- The Washington Times - Monday, May 2, 2005

LUBBOCK, Texas (AP) — Wild hogs are mangling fields and pastures with their razor-sharp tusks. They’re wrecking ecosystems by wallowing in streambeds. They’re even killing and eating smaller animals.

In short, the nation’s largest feral hog population is making a mess of Texas.

Farmers and ranchers — who sustain an estimated $52 million annually in damage at the snouts of the rapidly growing wild hog population — are asking the Legislature and hunters for help controlling the estimated 2 million animals.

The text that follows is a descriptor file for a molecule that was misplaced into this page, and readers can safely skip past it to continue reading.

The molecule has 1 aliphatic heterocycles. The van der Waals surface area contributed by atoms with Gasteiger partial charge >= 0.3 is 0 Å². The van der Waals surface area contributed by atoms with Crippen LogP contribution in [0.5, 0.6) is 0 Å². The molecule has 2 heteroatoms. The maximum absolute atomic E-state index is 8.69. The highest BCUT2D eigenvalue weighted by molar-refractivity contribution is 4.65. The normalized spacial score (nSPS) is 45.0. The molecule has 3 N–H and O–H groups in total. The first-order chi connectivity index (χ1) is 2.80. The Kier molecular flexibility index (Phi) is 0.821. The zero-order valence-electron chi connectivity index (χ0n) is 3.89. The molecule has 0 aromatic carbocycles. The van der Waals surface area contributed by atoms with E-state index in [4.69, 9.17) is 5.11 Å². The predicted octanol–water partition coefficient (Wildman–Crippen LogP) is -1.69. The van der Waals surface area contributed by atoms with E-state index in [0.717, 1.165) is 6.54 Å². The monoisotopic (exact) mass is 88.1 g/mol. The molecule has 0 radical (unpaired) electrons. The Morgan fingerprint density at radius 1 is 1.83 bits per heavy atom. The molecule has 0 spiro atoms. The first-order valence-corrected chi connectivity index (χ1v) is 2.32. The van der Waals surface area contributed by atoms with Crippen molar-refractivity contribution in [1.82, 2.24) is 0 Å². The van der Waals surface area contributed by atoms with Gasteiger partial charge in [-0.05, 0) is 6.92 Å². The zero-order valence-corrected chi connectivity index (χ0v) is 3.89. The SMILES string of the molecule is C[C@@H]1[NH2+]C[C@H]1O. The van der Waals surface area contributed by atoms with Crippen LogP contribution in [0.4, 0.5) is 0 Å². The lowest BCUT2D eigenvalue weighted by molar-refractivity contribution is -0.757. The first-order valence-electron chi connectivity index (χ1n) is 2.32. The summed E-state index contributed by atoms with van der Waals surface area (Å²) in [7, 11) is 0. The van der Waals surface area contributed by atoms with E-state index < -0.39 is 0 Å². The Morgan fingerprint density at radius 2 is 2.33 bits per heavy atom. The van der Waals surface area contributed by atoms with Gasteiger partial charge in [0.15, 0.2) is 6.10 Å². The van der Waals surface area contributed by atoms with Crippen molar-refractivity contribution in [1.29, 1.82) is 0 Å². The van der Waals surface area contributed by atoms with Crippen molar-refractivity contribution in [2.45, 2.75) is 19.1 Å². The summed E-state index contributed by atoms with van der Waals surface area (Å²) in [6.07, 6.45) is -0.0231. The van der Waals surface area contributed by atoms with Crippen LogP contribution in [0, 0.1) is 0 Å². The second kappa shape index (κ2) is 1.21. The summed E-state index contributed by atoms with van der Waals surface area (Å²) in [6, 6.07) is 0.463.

“Bring an AK-47, because that’s what you’ll need,” Canton cattle rancher Don Metch said.

The hogs are descendants of domestic pigs brought to America in the 1600s by French and Spanish explorers, and of Eurasian boars brought for hunting in the early 1900s. They can grow to 400 pounds and have four fierce-looking tusks that can extend five inches from their top and bottom jaws. Feral hogs are found in 230 of Texas’ 254 counties.

The Texas Department of Agriculture has asked legislators for $500,000 to start a two-year pilot program to study the hogs in hopes of controlling them. In the meantime, Texas relies on its year-round hunting season.

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